How Dewormers Affect Horses’ Gut Microbiome


Targeted worm treatments (anthelmintics) are important for controlling parasitic worm infections in horses. However, a study by French researcher Michel Boisseau and his team at the University of Tours shows that these treatments may also have unwanted effects on the gut microbiome. The researchers studied the interactions between the worms, especially the small strongyles, and the gut microbiome of their host animals.

Study setting and results

The study was conducted on ponies naturally infected with worms. Changes can be observed over time – before and after treatment with the active ingredient pyrantel. Pyrantel targets the adult small strongyles but leaves the larvae in the intestinal wall unaffected. The results were published in the journal Science Science Published.

studied 40 Welsh pony mares who were divided into four groups based on the severity of worm infestation and whether they had received pyrantel treatment. In ponies with high worm infestations, the researchers identified 14 different species of small strongyles, of which Silicocyclus nasatus was the most common.

Interestingly, ponies with high worm burdens had a more diverse and dynamic gut microbiota than those with less severe infections. The presence of butyric acid-producing bacteria (clostridia) played an important role in stabilizing the intestinal ecosystem and increased the animal’s tolerance to parasites. Butyric acid, also known as butyrate, has been shown to have anti-inflammatory and immune-modulating properties and supports good gut function and an intact gut barrier.

Effects of anthelmintics

Pyrantel treatment induced significant changes in the intestinal environment and microbial communities. A significant local and systemic inflammatory response was also observed following removal of the parasites. These changes are visible after seven days of treatment and, to a lesser extent, after 15 days.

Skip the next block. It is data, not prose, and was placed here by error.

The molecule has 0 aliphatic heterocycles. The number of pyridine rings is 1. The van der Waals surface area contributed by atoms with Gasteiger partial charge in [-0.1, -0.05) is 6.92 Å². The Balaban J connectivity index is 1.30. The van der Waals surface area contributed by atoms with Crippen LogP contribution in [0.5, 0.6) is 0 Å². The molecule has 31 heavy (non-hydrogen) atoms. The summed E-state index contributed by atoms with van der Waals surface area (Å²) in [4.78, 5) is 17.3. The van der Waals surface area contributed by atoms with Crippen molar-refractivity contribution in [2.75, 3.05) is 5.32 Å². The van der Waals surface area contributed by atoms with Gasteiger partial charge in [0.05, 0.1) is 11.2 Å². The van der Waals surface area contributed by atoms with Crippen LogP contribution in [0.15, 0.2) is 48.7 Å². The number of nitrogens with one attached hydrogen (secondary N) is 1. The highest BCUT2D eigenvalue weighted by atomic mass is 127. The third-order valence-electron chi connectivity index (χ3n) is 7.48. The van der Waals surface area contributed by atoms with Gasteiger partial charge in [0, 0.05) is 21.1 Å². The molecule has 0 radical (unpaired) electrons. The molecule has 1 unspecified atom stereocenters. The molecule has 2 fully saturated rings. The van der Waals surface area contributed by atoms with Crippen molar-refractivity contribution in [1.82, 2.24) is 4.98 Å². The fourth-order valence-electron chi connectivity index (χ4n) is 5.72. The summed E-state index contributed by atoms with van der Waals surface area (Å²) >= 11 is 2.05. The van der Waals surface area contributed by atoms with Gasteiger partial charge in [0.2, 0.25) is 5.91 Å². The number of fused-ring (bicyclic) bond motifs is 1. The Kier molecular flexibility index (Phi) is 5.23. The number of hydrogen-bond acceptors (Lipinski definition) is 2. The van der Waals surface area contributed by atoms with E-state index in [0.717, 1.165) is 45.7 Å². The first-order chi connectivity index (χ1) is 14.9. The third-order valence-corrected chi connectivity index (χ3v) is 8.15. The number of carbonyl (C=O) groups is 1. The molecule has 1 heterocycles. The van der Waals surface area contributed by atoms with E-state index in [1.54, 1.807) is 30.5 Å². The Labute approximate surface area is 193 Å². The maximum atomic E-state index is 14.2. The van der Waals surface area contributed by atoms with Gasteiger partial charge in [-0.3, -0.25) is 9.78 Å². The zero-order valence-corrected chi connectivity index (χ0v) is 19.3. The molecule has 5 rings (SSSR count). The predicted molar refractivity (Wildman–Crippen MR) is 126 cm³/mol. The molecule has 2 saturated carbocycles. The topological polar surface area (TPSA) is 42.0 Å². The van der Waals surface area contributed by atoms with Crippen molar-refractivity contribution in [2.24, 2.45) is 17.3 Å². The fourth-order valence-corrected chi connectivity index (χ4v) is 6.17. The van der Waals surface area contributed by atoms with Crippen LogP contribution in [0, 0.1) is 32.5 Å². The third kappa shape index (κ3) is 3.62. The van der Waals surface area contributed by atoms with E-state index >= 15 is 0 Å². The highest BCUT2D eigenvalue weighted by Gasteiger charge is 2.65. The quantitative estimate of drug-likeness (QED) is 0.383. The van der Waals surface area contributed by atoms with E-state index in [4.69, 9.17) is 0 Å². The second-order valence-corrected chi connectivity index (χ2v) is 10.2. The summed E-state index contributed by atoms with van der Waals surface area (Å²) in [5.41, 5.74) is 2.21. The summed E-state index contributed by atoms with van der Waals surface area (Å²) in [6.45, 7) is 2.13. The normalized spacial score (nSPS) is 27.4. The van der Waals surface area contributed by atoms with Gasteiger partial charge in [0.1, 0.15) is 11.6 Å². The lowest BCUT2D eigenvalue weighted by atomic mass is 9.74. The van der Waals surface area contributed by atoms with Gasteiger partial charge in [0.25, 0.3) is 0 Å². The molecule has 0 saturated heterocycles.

Unnecessary deworming weakens the body

The researchers conclude: “These observations demonstrate how anthelmintic treatments alter the three-way relationship between parasite, host and gut microbiota.”

The complex intestinal ecosystem showed remarkable long-term stability, indicating a well-adapted and balanced relationship between the host, microbiota and parasites. These findings are consistent with growing evidence that there is a permissive relationship between intestinal parasites, the microbiota, and the host immune system.

After deworming and parasite removal, environmental instability was noted. This situation is comparable to the “Anna Karenina principle”, in which chaotic societies are different from stable societies, and environmental changes can easily upset the equilibrium. This is especially true of older horses, which often have recurrent infections and are routinely dewormed as a preventative measure.

The research team warns that routine (prophylactic) deworming not only boosts the immune system, but weakens the body’s ability to cope with other stressors. This increases the risk of additional health problems as the diversity and stability of the gut microbiome and other indirect bodily functions are affected.

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